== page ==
Then they kill domestic animals by the billion and eat them. This in turn kills people by the million, because eating all those animals leads to degenerative - and fatal - health conditions like heart disease, stroke, kidney disease, and cancer.

So then humans spend billions of dollars torturing and killing millions more animals to look for cures for these diseases.

Elsewhere, millions of other human beings are being killed by hunger and malnutrition because food they could eat is being used to fatten domestic animals.

Meanwhile, few people recognize the absurdity of humans, who kill so easily and violently, and once a year send out cards praying for "Peace on Earth."

~Revised Preface to Old MacDonald's Factory Farm by C. David Coates~


Anyone can break this cycle of violence! Everyone has the power to choose compassion! Please visit these websites to align your core values with life affirming choices: &

MikeF (not verified)

Mon, 12/27/2010 - 7:45pm


Concur. This post serves as a preview for some of the highlights for next year as we continue to explore the military and civilian interventions throughout the world.


Anonymous (not verified)

Mon, 12/27/2010 - 9:25pm

Hi JC,

And other folks would rather protect wild and domestic animals/fish instead of a human fetus or job. In nature, mammals are killing other mammals constantly, and I have yet to see an environmentalist or vegan try to change that animal characteristic. Why don't you go lecture the next lion you see on the Serengeti?

Of course we could all be scrawny, muscle-free vegans and let other meat-eating populations and terrorists dominate us because we can't fight or work. Suspect that would occur more rapidly than heart disease reduced by eating meat in moderation and exercising every other day. And besides, you wouldn't want us to live forever...that would violate end-of-life counseling provisions advocated in the new health care bill.

Now shall we talk about folks espousing the horrors of global warming while simultaneously rejecting nuclear powerplants, new cleaner refineries, clean coal, natural gas, and windpower/oil-drilling off their inflated real estate? And don't forget corn grown for fuel that deprives others of food...wouldn't want to provide more incentive, income, and jobs to grow that corn.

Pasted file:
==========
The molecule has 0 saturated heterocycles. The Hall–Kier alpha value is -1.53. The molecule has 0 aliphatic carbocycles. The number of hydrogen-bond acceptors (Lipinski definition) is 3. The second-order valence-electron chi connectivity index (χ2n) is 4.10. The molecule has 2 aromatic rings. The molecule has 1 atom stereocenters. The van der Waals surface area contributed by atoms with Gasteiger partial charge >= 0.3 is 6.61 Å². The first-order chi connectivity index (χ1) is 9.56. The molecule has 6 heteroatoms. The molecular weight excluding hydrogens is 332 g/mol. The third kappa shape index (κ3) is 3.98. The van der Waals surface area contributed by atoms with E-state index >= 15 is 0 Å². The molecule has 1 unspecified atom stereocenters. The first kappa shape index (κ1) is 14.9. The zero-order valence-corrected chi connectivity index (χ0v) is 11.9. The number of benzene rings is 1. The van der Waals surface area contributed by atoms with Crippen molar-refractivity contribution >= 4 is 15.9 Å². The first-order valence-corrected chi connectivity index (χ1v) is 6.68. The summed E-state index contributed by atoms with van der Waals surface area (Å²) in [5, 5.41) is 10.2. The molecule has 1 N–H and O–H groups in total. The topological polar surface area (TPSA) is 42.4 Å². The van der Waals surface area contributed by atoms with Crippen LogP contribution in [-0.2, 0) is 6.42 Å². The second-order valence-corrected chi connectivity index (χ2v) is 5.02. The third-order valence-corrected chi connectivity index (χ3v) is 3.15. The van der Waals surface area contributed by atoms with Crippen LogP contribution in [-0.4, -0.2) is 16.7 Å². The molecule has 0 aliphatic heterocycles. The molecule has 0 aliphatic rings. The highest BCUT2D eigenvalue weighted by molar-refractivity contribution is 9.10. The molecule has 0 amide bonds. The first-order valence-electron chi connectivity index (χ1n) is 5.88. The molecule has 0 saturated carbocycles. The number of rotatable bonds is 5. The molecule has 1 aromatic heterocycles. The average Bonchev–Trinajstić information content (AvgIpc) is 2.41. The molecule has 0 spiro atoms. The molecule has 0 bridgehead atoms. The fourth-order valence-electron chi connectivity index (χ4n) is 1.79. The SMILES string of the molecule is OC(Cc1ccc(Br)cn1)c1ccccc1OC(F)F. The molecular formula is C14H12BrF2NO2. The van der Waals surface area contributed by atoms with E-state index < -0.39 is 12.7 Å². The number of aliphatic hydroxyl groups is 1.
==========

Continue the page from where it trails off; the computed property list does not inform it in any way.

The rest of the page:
On subject, had an interesting conversation with our Nigerian Catholic priest on Sunday who wasn't speaking very Christian-like about Muslims in his country, and clearly has gotten a gut from eating too much meat in our country!;) I've also developed a recent interest in Sudan and its upcoming elections. Trouble coming.

Madhu (not verified)

Mon, 12/27/2010 - 11:38pm

<em>Recently, they returned from a venture in Nigeria where they coordinated communication between Muslims and Christians.</em>

1. Who asked them to do so?

2. What did the people involved in the process think of "outsiders" taking part in such a dialogue? By what "authority" (or not) were they granted such involvement?

3. Were they viewed as outsiders or, as stated in a comment above, as helpful "enablers"?

Again, look forward to the follow-up. Really fantastic.

Madhu (not verified)

Mon, 12/27/2010 - 11:25pm

It sounds like a wonderful individual effort but I wonder how such individual efforts link up to larger diplomatic efforts?

Regarding microcredit and the recent crisis in India:

<em>Indias rapidly growing private microcredit industry faces imminent collapse as almost all borrowers in one of Indias largest states have stopped repaying their loans....</em> - NYT

I asked an economist friend about how to think about the microcredit crisis and he said <strong>"that's what happens when big money follows little money."</strong>

How does remittence culture and development via immigrant diaspora fit into the efforts at promoting better governance in small wars? I ask because my only personal experience in "development" has been through the remittance culture of my immigrant childhood (and that only second-hand.)

I believe some private primary schools are developed this way in Gujurat. And there is this, too:

<em>So many private schools, some had beautiful names. Like Little Nightingale's High School, named after Sarojini Naidu, a famous "freedom fighter" in the 1940s, known by Nehru as the "Little Nightingale" for her tender English songs. Or Firdaus Flowers Convent School, that is, "flowers of heaven." The "convent" part of the name puzzled me at first, as did the many names such as St. Maria's or St. John's.

It seemed odd, since these schools were clearly run by Muslims -- indeed, for a while I fostered the illusion that these saints and nuns must be in the Islamic tradition too.</em>

Sorry if this is kind of scattered. I'm totally fascinated by this topic and the post. Very interesting. I look forward to the follow-up.